Even the text in an e-mail, which is the most common form of communication this day, is a tricky one. I found myself writing an e-mail to a customer or a manager and not sending it out right away, saved the draft and rewrite it 10 minutes later. Especially in cases where the subject is a dangerous one like somebody failed in doing his/here job.

Do you still think that you’re communication to other people is as good as it is?


My two cents on becoming a DBA


On various websites you can read how to become a DBA and there are several discussions how to start as a DBA. In this post I’ll tell my story how I became a DBA and some tips what you can do to become a DBA.

My first chance

I’ve had the privilege that I had the chance to start as a junior DBA at a company where I was introduced into pretty advanced features of SQL Server. Features like Clustering, Log shipping etc.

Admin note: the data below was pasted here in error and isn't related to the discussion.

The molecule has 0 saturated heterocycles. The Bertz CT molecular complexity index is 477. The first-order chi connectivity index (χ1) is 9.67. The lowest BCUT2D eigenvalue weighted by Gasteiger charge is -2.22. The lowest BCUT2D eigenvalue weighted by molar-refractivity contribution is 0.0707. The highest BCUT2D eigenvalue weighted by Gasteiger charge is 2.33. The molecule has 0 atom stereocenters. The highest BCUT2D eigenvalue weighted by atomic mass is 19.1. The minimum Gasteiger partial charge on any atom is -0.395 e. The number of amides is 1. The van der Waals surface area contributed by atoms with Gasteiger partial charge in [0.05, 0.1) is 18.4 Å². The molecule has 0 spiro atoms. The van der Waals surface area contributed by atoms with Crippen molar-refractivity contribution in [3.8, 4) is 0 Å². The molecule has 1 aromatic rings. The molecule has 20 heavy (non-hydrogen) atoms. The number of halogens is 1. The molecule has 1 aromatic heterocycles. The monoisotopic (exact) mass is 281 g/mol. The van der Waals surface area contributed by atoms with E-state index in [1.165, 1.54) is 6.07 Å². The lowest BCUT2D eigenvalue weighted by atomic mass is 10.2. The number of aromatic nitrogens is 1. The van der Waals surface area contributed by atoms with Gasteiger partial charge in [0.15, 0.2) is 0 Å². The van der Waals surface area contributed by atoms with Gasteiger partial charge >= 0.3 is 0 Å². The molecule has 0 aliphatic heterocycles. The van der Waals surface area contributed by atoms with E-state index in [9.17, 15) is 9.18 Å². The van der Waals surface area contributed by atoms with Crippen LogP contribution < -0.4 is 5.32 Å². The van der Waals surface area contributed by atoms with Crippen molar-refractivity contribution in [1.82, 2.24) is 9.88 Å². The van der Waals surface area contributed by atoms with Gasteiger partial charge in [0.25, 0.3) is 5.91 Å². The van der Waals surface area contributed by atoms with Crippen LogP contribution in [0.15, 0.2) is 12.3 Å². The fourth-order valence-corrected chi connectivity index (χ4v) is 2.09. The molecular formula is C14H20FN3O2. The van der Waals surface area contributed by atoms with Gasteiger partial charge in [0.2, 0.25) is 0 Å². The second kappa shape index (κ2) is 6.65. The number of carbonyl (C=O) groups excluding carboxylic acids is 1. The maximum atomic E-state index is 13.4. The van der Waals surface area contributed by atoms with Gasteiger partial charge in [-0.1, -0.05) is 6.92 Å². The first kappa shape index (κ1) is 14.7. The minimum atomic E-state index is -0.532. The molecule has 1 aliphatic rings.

The only problem was that the person who was responsible for teaching me quit his job a few weeks later after my arrival.

The only knowledge I had was from the Microsoft books where I passed the SQL Server 2005 MCTS exam.

The company didn’t want to hire a new DBA so all the tasks were handed to me. I must say that was a very busy time.
Try to understand that my predecessor didn’t document anything and all the knowledge he transferred to me was not more than a simple one page of users and passwords to log in to the 40+ servers that the company had.

Finding documentation

The first thing I do at every jobsite I come in is, look through documentation that the department created. In my case the former DBA hadn’t documented anything so I went to the system engineers. Fortunately they had documentation how the servers were installed and where they were placed in the serverrooms (there were several serverrooms).

The thing I always tell people is to create documentation about everything on your server(s). There is no excuse to say that you don’t have the time, MAKE TIME!! In the end you’ll thank me because when the shit hits the fan you’ll have the information you need.

The documentation gave me a start but was not enough to get me fully started. What to do??

Where to start